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En este episodio, Patricia I. Vásquez, miembro global del Programa Latinoamericano, plática con María Laura Castillo Díaz, coordinadora del Programa Altoandinos, en la Fundación Ambiente y Recursos Naturales, sobre la falta de suficientes datos científicos para poder entender la huella ambiental que genera el desarrollo del litio en los salares arg…
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Adam Smith is widely acknowledged as the father of economics. Yet, in his own time, he was mostly known for his moral and jural philosophy work. So what do we set to gain by directly reading him today? Today we are joined by Maria Pia Paganelli, who will act as our guide into Adam Smith's work and the importance of the History of Economic Thought a…
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Cash transfers have become a much-discussed policy tool. But studying the impact of sudden wealth shocks remains controversial. Martínez-Marquina joins us to discuss his recent research on an interesting setting that may help us shed light on the discussion: the effect of winning the lottery in Spanish towns since the 1900s.…
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In this episode, host Benjamin Gedan speaks with Andrés Borenstein, the chief economist at Econoviews and the host of the podcast, “La economía en tres minutos,” about Argentina’s fragile economic condition and whether the country’s latest finance minister is solving long-term problems or simply postponing the next crisis.…
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To measure is to know. That has been science's dictum since the industrial revolution. But what happens when our measurement estimates are wrong? Today we will be joined by Timothy Guinnane. He will talk to us about how inaccurate the world's historical population estimates are and the general implications for economics, demography, and social scie…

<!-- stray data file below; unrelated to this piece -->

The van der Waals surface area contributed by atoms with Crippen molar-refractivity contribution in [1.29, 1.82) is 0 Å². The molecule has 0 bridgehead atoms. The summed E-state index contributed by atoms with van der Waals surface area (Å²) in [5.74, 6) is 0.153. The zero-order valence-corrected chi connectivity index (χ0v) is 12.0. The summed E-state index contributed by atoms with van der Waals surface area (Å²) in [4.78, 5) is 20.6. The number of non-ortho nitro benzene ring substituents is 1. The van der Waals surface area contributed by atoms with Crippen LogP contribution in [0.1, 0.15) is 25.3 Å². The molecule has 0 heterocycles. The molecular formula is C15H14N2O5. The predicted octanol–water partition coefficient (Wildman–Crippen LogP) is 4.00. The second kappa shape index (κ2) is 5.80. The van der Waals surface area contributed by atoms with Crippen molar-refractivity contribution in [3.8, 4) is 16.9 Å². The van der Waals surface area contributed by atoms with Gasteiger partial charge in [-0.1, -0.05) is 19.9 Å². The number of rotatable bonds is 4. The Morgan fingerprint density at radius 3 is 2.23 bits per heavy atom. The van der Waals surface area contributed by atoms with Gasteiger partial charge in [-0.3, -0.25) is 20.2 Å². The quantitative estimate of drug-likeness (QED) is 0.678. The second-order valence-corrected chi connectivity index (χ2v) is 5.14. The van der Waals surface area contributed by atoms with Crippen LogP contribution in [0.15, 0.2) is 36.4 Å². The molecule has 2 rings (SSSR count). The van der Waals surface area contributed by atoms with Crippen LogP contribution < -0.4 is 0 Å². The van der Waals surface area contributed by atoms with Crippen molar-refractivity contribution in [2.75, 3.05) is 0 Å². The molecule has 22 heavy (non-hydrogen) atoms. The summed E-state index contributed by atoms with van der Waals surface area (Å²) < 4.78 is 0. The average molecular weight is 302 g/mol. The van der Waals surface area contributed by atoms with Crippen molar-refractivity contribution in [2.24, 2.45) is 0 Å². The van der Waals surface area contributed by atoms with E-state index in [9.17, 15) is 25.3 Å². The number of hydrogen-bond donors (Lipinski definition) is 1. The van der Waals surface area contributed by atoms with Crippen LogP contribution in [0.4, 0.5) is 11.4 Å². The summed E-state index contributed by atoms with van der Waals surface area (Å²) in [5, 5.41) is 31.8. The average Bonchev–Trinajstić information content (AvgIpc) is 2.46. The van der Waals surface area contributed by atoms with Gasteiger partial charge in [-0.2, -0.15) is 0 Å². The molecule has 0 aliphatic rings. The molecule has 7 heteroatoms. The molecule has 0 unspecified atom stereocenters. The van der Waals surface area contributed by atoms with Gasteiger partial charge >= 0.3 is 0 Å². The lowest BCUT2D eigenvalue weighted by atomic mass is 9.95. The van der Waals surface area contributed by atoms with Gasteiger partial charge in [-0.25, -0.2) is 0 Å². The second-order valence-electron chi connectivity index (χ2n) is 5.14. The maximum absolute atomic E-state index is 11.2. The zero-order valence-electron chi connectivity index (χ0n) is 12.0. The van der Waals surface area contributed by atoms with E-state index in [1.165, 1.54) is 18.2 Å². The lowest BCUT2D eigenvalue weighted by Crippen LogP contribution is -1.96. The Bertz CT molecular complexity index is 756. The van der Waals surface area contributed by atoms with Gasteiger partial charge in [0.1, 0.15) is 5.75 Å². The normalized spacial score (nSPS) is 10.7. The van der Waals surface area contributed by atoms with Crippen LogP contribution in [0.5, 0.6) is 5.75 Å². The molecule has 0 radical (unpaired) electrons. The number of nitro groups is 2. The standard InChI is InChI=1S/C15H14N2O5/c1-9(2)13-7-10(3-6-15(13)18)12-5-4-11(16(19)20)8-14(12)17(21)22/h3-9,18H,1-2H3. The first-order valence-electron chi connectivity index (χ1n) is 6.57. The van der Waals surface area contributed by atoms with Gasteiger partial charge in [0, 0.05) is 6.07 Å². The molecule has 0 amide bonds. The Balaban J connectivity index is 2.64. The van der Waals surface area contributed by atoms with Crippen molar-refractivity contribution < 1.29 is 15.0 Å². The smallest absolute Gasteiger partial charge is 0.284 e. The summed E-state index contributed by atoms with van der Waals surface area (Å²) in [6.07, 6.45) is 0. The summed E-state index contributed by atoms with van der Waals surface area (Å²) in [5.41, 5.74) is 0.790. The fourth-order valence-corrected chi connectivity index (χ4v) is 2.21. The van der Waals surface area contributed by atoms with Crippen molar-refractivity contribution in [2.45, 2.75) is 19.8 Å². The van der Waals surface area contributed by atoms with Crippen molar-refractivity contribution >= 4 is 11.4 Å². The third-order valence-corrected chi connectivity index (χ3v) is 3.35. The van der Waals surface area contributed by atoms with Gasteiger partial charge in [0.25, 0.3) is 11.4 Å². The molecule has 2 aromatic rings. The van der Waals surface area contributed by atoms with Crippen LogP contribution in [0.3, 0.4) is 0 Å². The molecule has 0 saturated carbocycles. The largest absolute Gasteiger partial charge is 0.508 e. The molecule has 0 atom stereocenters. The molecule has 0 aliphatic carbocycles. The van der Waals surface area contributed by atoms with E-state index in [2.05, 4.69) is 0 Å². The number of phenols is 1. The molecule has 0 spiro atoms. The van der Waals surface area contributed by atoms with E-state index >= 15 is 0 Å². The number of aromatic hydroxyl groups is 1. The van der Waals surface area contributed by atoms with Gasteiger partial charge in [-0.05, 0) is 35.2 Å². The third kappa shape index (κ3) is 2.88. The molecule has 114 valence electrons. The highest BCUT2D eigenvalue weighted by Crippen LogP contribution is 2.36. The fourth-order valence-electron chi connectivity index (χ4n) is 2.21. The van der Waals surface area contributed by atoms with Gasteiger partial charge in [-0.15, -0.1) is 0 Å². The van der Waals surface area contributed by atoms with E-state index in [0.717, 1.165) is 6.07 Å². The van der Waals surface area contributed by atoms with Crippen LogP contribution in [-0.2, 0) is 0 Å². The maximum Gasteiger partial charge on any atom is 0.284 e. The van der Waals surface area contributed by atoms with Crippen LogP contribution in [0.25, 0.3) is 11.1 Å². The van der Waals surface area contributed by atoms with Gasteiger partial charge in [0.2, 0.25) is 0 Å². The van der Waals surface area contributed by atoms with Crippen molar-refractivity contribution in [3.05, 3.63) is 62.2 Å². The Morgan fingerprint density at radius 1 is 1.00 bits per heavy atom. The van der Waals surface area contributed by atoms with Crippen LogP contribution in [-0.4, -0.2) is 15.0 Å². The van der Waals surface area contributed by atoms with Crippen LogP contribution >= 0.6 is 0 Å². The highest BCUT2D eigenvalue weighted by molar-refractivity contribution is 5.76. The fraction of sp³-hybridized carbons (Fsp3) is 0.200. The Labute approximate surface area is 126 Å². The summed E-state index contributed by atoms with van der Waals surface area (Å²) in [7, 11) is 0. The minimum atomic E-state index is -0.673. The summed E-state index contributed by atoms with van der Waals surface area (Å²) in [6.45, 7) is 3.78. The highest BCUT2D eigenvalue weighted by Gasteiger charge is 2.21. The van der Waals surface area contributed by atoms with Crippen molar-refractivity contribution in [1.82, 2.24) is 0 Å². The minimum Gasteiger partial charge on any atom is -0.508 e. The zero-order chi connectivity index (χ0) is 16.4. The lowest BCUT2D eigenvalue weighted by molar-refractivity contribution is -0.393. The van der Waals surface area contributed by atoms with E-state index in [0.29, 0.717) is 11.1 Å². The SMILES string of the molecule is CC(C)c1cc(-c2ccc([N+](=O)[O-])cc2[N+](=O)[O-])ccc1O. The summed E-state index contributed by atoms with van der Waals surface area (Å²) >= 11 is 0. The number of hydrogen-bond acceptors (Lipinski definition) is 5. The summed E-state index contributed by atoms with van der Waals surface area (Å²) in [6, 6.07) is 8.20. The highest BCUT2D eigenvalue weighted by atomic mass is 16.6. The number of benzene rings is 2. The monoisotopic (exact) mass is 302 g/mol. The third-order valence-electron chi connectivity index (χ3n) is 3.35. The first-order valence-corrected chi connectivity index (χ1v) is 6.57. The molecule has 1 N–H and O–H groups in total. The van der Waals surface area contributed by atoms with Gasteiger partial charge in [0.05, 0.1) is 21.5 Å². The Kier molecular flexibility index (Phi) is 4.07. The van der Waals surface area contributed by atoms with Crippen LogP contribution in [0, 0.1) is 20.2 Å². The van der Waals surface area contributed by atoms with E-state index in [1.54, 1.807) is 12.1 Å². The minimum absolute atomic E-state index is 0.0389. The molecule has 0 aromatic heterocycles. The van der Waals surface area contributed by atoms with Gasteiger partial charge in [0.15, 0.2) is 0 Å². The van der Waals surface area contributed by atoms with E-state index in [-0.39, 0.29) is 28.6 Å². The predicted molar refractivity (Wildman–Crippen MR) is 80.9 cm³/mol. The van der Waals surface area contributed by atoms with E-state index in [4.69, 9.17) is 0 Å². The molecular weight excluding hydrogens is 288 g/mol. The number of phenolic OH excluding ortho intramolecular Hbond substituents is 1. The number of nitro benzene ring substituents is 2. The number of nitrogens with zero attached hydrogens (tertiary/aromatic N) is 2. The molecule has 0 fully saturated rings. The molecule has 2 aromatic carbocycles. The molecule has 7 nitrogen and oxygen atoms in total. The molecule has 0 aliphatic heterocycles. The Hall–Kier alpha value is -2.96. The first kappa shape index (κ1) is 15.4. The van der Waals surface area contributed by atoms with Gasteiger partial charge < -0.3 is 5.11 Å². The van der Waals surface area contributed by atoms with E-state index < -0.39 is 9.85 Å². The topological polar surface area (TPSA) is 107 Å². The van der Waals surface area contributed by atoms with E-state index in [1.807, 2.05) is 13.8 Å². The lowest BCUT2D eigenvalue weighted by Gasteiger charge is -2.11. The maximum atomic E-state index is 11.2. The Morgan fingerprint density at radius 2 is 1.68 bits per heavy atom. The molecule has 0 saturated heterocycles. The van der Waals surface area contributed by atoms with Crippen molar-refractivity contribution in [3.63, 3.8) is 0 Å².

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What makes people move away from their places of origin, and what are the consequences? Economic concerns matter, of course, but cultural attitudes that select people to migrate matter too. Today we will be joined by Anne Beck Sofie Knudsen, who will talk to us about Scandinavian migration to America in the 19th century…
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The history of money is the history of human exchange. We may now take for granted the existence of national monies, but our current monetary system anchored around central banks is a product of 20th-century political economy developments. Today we will be joined by Bryan Cutsinger, who will discuss his research on the history of money provision in…
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En este episodio, Beatriz García Nice, coordinadora del Programa Latinoamericano, plática con Nicolás Acero, director de la Consultora Economía y Energía, sobre el déficit energético que vive Argentina durante el invierno austral, la falta de infraestructura para cubrir la demanda actual y los retos que el país enfrenta para incentivar una inversió…
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Global concerns about comparative economic development, growth, and inequality cannot be adequately assessed without attending to the core foundations that have shaped human history. Today, Oded Galor joins us to discuss his most recent book on this topic: The Journey of Humanity. We talk about why a unified approach to economic growth is needed, w…
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Culture and tradition are important determinants of human behavior that are usually perceived to be outside the proper scope of economics. Today, Nathan Nunn will join us to discuss his most recent paper delivered during the 2022 AEA Distinguished Lecture. We talk about why culture matters, how beliefs are formed, and when relying on tradition may …
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Most recent demographic projections suggest humanity will reach its population peak by the end of the century. What lies ahead is uncertain as it will be a first for our world. Today, Professor Jesús Fernández-Villaverde joins us to discuss the challenges and the opportunities that may come with the end of the world's demographic transition.…